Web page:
Pneumococcal disease is caused by Streptococcus pneumoniae (pneumococcus), a Gram-positive bacterium. Over 90 capsular antigenic types (serotypes) of this organism have been identified, but only a limited number cause the majority of pneumococcal disease.59,60 Pneumococci colonise the mucosal surface of the upper respiratory tract with no apparent symptoms in children and less commonly in adults (nasopharyngeal carriage).3,59 From the nasopharynx, pneumococci may spread locally to cause sinusitis or otitis media, or by inhalation into the lungs to cause pneumonia. Pneumococci can also enter the bloodstream to cause severe systemic disease such as bacteraemia, meningitis and, rarely, infection in remote sites such as joints, bones and soft tissues.3,61,62 Invasive pneumococcal disease (IPD) is the clinical condition in which Streptococcus pneumoniae is isolated from blood, cerebrospinal or pleural fluid, or other normally sterile sites. In the absence of a sterile site isolate, presumptive diagnosis of pneumococcal pneumonia is often made on the basis of isolation of the organism in sputum and/or other clinical or radiological features such as characteristic chest X-ray appearance.63 Acute otitis media is a much more common and less severe non-invasive manifestation of pneumococcal disease in children.64

Vaccination programs against pneumococcal disease in Australia over the years has addressed the increased pneumococcal disease burden among Aboriginal and Torres Strait Islander people.65 When funded pneumococcal vaccination programs using 23-valent polysaccharide vaccine (23vPPV) and the 7-valent conjugate vaccine (7vPCV) were introduced in Australia, they initially targeted only Aboriginal and Torres Strait Islander people.

Relevant vaccine history

1986

  • 23vPPV funded for children aged over 2 years with increased risk of pneumococcal disease or complications, due to specified underlying conditions, living in north Western Australia and the Northern Territory.

1991–1993

  • 23vPPV funded for all Aboriginal and Torres Strait Islander people aged over 2 years living in north Western Australia.

1995–1996

  • 23vPPV funded for Aboriginal and Torres Strait Islander people aged ≥50 years in the Northern Territory (1995) and Far North Queensland (1996, including people 15–49 years with underlying conditions).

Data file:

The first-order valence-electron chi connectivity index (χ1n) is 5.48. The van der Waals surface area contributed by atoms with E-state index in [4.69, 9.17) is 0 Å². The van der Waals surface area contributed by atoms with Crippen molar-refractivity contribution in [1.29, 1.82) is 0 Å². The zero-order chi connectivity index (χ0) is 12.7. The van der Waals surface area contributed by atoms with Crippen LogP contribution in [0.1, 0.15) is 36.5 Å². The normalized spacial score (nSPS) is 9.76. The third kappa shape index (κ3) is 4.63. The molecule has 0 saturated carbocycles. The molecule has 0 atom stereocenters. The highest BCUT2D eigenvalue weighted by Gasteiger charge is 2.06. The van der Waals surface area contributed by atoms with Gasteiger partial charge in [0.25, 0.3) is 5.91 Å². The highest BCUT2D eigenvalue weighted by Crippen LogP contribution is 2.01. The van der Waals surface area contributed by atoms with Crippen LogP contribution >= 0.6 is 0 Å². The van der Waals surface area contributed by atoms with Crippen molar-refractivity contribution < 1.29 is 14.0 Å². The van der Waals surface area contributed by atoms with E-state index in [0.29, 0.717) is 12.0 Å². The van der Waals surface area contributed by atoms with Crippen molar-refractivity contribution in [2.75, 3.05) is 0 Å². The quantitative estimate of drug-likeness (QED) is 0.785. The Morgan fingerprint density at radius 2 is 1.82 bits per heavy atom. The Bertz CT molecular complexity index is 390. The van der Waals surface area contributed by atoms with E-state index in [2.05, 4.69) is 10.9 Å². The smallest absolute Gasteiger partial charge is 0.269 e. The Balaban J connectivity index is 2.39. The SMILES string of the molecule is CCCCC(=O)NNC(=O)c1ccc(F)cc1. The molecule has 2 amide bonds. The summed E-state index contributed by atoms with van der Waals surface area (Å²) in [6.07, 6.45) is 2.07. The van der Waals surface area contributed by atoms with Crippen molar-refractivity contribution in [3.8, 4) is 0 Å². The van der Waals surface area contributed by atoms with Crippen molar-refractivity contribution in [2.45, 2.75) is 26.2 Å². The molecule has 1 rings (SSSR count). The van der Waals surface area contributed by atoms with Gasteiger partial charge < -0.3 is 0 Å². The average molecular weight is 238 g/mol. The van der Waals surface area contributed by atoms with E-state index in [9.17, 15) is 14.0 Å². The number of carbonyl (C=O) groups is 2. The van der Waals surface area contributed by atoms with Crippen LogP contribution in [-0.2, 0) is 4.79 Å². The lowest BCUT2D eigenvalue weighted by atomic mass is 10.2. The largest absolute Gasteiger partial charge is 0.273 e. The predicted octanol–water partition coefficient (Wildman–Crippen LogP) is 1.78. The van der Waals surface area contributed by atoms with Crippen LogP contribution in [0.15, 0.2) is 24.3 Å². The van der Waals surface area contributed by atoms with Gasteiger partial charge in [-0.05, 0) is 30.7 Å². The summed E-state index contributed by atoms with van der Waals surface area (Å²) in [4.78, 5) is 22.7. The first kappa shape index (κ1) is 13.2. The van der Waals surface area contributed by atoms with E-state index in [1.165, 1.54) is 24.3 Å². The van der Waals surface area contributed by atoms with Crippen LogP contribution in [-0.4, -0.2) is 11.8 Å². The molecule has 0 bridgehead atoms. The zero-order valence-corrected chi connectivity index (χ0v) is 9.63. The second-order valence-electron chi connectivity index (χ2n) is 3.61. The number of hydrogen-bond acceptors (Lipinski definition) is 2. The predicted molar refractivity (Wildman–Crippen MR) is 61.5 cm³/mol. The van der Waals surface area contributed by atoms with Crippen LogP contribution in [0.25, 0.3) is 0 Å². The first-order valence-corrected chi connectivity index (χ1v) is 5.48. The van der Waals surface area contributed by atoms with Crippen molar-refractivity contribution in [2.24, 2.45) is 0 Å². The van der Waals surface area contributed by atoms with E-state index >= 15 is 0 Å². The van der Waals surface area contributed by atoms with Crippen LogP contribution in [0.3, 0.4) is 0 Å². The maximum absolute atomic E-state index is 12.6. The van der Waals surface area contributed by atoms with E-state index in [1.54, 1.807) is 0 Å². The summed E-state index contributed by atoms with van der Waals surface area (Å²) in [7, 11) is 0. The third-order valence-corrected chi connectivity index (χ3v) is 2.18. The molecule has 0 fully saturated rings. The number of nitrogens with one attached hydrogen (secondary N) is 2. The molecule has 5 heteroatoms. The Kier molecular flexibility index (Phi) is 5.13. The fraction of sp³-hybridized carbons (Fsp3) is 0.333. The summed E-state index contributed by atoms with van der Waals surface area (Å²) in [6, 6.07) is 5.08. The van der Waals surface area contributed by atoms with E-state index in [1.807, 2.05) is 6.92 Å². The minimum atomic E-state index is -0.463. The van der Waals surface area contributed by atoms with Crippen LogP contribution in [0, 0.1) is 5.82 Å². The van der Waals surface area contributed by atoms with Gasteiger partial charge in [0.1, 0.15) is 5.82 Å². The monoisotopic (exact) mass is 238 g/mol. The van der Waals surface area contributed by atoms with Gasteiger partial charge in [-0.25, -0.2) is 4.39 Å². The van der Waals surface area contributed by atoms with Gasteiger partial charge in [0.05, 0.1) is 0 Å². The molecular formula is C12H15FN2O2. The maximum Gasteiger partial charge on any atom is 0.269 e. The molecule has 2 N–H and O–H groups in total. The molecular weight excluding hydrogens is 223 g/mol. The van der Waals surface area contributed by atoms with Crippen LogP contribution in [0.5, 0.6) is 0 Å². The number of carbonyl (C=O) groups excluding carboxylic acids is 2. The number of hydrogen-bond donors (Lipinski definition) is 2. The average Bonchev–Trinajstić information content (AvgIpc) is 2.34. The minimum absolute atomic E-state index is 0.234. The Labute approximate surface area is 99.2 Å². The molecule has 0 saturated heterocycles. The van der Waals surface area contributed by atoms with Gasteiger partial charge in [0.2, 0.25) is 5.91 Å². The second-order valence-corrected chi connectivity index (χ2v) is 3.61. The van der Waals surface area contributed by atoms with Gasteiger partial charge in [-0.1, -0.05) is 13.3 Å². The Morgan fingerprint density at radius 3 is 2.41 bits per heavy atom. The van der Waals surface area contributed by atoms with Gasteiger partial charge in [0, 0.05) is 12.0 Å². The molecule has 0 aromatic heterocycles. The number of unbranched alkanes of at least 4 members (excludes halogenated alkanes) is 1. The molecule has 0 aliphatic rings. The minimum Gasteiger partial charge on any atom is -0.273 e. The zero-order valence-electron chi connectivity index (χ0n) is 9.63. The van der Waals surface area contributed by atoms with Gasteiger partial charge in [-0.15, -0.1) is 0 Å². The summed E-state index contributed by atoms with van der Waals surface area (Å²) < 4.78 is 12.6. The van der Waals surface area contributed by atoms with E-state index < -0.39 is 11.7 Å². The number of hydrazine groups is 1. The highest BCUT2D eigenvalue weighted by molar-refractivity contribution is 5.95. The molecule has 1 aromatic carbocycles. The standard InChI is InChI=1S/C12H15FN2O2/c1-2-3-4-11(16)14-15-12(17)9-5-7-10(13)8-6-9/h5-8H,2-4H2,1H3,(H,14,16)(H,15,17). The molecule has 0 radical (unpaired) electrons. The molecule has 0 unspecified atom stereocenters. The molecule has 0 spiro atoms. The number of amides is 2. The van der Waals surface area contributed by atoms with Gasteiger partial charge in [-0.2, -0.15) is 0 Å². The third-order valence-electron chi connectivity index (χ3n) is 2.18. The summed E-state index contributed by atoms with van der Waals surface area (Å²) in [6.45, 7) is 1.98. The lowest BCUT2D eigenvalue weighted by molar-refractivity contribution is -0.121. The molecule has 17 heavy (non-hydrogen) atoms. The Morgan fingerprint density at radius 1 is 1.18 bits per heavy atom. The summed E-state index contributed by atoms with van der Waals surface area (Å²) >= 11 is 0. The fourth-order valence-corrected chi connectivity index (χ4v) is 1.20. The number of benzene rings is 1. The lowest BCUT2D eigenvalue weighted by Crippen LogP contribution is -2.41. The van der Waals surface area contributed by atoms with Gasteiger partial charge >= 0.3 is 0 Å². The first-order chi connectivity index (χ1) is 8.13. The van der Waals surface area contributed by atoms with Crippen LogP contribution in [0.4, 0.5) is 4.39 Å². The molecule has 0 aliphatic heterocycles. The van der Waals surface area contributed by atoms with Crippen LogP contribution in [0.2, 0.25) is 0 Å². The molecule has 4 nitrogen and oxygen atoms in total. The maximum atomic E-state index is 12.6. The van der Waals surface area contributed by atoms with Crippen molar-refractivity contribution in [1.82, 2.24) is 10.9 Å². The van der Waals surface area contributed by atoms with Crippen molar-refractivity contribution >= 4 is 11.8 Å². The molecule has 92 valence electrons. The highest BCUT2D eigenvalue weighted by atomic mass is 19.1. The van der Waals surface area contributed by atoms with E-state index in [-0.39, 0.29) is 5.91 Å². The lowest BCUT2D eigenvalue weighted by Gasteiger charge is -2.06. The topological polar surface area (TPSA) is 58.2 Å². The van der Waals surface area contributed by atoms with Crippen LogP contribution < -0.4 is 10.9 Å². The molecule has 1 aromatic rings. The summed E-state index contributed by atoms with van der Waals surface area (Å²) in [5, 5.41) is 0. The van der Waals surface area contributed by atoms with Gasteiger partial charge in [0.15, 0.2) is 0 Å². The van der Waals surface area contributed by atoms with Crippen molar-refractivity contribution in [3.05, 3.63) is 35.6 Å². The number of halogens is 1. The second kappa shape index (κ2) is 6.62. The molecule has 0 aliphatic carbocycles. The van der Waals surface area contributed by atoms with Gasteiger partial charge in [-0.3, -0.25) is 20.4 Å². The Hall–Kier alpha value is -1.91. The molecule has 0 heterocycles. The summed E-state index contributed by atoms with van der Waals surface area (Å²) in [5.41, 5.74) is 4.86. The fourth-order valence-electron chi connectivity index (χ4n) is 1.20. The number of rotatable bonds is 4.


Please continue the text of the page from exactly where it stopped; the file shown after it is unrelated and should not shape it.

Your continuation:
1997

  • 23vPPV recommended for all Aboriginal and Torres Strait Islander adults aged >50 years.

1998

  • 23vPPV funded for Aboriginal and Torres Strait Islander adults aged >50 years and other adults aged >65 years in Victoria.

1999

  • 23vPPV funded nationally for all Aboriginal and Torres Strait Islander adults aged ≥50 years or aged 15–49 years with underlying conditions.

2000

  • 23vPPV eligibility in the Northern Territory changed to all Aboriginal and Torres Strait Islander people aged ≥15 years. 23vPPV eligibility in central Australia changed to all Aboriginal and Torres Strait Islander children aged 2–5 years.

2001

  • 7vPCV funded for all Aboriginal and Torres Strait Islander infants. A booster dose of 23vPPV was funded in the Northern Territory, Queensland, South Australia and Western Australia.

2005

  • 7vPCV funded for all children and 23vPPV funded for all adults aged ≥65 years.

2009

  • The Northern Territory replaced 7vPCV and 23vPPV in the routine childhood vaccination schedule with the 10vPCV.

2011

  • 13vPCV replaced all other pneumococcal vaccines for all children aged <2 years.

Key points

Substantial decreases in invasive disease and reductions in hospitalised pneumonia in some settings have been seen in Aboriginal and Torres Strait Islander children following 7vPCV vaccine introduction. No impact on otitis media has been reported. Impacts of vaccination on Aboriginal and Torres Strait Islander adults are less clear. Reducing vaccination delay in infants and improving coverage in adults are important to maximise the benefits of the existing vaccines.